Table 5: Frequency of drug complications in both groups during the study

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  Discussion Top

In this clinical trial, it is investigated the effect of adding valproate on current treatment of methamphetamine consumption in a human sample. The results had shown that adding valproate to matrix program in the treatment of methamphetamine dependence had a significant effect on the reduction of the craving to methamphetamine consumption over the treatment time. These results are different with results of some clinical studies [29],[30],[31],[32],[33],[34],[35],[36] but are similar to obtained results on the mice.[25] In the previous studies, antidepressants (such as fluoxetine, sertraline, paroxetine, imipramine, and mirtazapine),[29],[30],[31],[32],[33] GABAergic drugs (such as gabapentin and baclofen),[34] dopamine receptor antagonists (such as haloperidol and risperidone),[35] and HT3 receptor antagonists (ondansetron)[36] failed to show the benefits compared to the placebo in reducing the desire to consume. In few studies, it is proven naltrexone,[37],[38] bupropion,[39],[40] and Modafinil effects [41],[42] in reducing the desire to consume methamphetamine.

The average propensity to methamphetamine consumption based on CCQ-Brief and the ratio of positive urine tests of amphetamine in the intervention group from 6 to 26 weeks was significantly lower than the control group, but the difference returned to non-significant level at 28th week. This indicates that maintenance treatment with valproate may be essential to reduce the relapsing rate. In placebo group, there were a reduction in average CCQ-Brief Score during treatment with placebo, but the differences were not meaningful along the study.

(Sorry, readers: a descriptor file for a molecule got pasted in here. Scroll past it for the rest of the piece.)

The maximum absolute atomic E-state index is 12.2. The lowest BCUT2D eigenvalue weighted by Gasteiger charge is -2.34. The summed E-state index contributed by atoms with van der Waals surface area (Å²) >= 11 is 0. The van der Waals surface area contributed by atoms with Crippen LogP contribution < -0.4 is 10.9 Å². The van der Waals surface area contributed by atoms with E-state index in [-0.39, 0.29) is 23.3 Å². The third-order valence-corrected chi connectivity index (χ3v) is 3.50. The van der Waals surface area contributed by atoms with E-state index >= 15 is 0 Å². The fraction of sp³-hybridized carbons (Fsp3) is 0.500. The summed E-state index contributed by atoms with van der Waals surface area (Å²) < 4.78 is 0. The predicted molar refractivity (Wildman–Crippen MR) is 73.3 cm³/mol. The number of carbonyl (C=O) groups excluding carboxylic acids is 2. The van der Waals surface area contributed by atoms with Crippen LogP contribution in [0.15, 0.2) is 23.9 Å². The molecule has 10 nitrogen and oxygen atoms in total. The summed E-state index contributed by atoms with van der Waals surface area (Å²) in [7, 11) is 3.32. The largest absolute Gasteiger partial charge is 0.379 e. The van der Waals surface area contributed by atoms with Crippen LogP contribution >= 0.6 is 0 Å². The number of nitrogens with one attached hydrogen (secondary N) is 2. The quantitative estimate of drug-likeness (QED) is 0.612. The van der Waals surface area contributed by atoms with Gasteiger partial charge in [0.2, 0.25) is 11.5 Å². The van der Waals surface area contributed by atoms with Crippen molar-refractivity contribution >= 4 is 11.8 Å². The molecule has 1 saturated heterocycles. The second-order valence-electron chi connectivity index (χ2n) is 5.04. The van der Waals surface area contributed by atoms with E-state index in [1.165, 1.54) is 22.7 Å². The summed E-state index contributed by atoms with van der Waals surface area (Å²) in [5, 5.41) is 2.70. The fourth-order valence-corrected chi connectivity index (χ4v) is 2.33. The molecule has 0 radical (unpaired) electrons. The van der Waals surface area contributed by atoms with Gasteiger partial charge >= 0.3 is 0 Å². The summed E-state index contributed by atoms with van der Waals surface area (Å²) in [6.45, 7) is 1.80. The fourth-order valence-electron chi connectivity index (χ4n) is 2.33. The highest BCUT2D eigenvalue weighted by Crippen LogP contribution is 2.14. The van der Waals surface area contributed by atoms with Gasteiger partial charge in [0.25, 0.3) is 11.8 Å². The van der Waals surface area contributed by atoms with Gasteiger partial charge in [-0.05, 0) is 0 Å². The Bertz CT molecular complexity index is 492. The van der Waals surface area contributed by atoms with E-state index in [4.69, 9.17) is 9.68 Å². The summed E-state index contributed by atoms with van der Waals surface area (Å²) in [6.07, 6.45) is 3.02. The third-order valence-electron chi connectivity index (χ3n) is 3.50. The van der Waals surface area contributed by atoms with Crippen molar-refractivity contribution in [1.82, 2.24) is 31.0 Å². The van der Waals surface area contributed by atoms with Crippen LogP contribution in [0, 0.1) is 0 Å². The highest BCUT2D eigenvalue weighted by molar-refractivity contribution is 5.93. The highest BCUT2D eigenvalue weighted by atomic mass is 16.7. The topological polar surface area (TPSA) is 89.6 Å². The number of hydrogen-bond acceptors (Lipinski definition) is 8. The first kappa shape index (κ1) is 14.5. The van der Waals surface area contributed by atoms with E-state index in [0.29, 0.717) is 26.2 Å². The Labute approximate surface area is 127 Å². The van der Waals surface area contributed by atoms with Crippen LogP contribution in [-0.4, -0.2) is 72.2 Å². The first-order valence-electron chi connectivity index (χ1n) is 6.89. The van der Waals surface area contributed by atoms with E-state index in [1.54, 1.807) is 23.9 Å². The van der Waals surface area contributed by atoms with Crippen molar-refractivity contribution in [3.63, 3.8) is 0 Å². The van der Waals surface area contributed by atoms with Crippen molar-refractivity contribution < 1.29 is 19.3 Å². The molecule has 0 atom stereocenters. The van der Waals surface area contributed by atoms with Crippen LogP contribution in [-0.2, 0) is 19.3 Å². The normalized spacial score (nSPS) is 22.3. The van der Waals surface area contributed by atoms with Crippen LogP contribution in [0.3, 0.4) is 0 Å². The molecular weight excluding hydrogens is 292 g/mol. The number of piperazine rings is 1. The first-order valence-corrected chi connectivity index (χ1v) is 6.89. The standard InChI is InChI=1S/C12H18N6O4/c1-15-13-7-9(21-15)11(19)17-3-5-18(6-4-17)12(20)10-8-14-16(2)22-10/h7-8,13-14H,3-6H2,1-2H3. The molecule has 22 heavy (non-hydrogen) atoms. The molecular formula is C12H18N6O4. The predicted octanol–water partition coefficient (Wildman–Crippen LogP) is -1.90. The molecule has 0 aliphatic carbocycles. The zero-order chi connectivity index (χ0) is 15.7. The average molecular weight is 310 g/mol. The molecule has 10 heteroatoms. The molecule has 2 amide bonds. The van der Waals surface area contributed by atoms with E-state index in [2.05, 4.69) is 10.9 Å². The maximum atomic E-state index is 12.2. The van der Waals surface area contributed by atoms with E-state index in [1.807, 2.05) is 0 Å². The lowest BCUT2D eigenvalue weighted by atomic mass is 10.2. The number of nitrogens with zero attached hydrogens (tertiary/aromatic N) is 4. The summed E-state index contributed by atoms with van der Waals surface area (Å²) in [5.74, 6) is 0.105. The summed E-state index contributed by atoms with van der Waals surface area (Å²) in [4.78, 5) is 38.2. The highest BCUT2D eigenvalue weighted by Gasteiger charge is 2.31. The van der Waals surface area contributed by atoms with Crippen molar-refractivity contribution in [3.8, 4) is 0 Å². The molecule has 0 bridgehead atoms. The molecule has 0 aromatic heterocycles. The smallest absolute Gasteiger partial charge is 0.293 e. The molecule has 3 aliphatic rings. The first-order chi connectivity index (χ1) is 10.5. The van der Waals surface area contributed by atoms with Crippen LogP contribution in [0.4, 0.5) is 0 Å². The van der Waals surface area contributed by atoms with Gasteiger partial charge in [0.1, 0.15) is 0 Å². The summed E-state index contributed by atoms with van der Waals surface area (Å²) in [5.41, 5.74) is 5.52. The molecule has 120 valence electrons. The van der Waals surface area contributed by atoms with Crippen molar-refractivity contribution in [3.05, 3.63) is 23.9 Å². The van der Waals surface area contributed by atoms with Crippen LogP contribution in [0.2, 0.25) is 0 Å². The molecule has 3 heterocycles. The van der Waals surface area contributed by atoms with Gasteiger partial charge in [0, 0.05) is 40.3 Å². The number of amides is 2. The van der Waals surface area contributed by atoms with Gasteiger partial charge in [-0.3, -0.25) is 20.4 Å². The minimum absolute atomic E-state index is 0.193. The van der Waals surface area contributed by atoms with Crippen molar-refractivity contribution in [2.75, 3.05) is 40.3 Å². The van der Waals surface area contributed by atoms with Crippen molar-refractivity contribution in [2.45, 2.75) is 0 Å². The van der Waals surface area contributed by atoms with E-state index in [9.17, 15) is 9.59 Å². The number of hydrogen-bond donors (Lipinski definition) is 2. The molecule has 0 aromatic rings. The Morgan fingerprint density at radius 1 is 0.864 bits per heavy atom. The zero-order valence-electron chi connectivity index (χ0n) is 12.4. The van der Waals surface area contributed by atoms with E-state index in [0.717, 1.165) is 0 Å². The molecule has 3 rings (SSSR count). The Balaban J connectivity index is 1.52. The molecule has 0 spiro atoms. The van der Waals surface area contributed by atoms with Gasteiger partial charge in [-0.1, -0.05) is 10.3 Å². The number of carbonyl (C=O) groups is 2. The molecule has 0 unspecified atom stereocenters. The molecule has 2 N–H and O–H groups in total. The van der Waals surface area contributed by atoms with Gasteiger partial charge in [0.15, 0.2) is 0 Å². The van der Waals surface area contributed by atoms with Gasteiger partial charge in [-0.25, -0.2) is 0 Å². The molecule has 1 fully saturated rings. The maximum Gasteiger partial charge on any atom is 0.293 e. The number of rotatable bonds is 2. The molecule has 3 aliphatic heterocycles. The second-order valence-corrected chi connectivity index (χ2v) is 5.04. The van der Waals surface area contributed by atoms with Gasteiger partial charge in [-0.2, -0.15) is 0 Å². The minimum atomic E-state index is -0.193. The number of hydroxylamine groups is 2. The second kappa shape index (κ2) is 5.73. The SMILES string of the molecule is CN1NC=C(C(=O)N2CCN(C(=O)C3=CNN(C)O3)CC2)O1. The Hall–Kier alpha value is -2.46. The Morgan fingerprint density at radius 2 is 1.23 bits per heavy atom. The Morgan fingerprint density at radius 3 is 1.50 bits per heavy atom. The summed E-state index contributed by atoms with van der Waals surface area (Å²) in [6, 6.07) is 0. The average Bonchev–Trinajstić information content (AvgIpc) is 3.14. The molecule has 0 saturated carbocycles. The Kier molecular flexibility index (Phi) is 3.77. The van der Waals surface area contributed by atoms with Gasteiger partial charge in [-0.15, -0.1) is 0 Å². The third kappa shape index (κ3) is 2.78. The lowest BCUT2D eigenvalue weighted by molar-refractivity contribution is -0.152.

The probable mechanism of valproate in decreasing of craving to methamphetamine may be related to GABA. GABA neurons decrease dopamine transmission in the nucleus accumbens and ventral tegmental mesolimbic regions in preclinical models, possibly decreasing the reinforcing effects of psychostimulants and providing the theoretical basis for trials of GABA agonists with METH-abusing patients.[10] Recently, two open-labels trials with gamma-vinyl GABA and placebo-controlled trials with GABAergic medications baclofen topiramate and tiagabine found evidence for efficacy in treating cocaine dependence. Regarding the similarity of the mechanism of action of methamphetamine to cocaine,[43] GABAergic neurotransmitter system can be considered as the main focus of attention regarding the decreasing of craving to methamphetamine with valproate consumption.

No serious complication such as the liver failure, pancreatitis, and encephalopathy were not observed in the intervention group, and only a few minor side effects such as dyspepsia, somnolence, tremor, and weight gain were observed but in regard to few samples size and short time of trial, this findings do not ruled out the probability of known side effects of valproate.

Regarding the high prevalence and increasing trend of methamphetamine abuse and dependence and its abundant physical, psychological, economic, and social complications and regarding the limitations of the matrix method as a standard and accepted treatment for some consumers, our findings may be represents adding of valproate to matrix program as a hopeful treatment option for reducing the craving to methamphetamine. Repeating of the same studies with larger sample size and longer duration of time is needed to confirm the results.


Small sample size, short duration of trial, and limiting to male sex of the samples are the main limitations for generalization of findings of this study.


We acknowledge all methamphetamine-dependent persons that participated in this study.

Financial support and sponsorship

This study was supported by a research grant from Vice Chancellor for Research of Isfahan University of Medical Sciences.

Conflicts of interest

There are no conflicts of interest.

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  [Figure 1]

  [Table 1], [Table 2], [Table 3], [Table 4], [Table 5]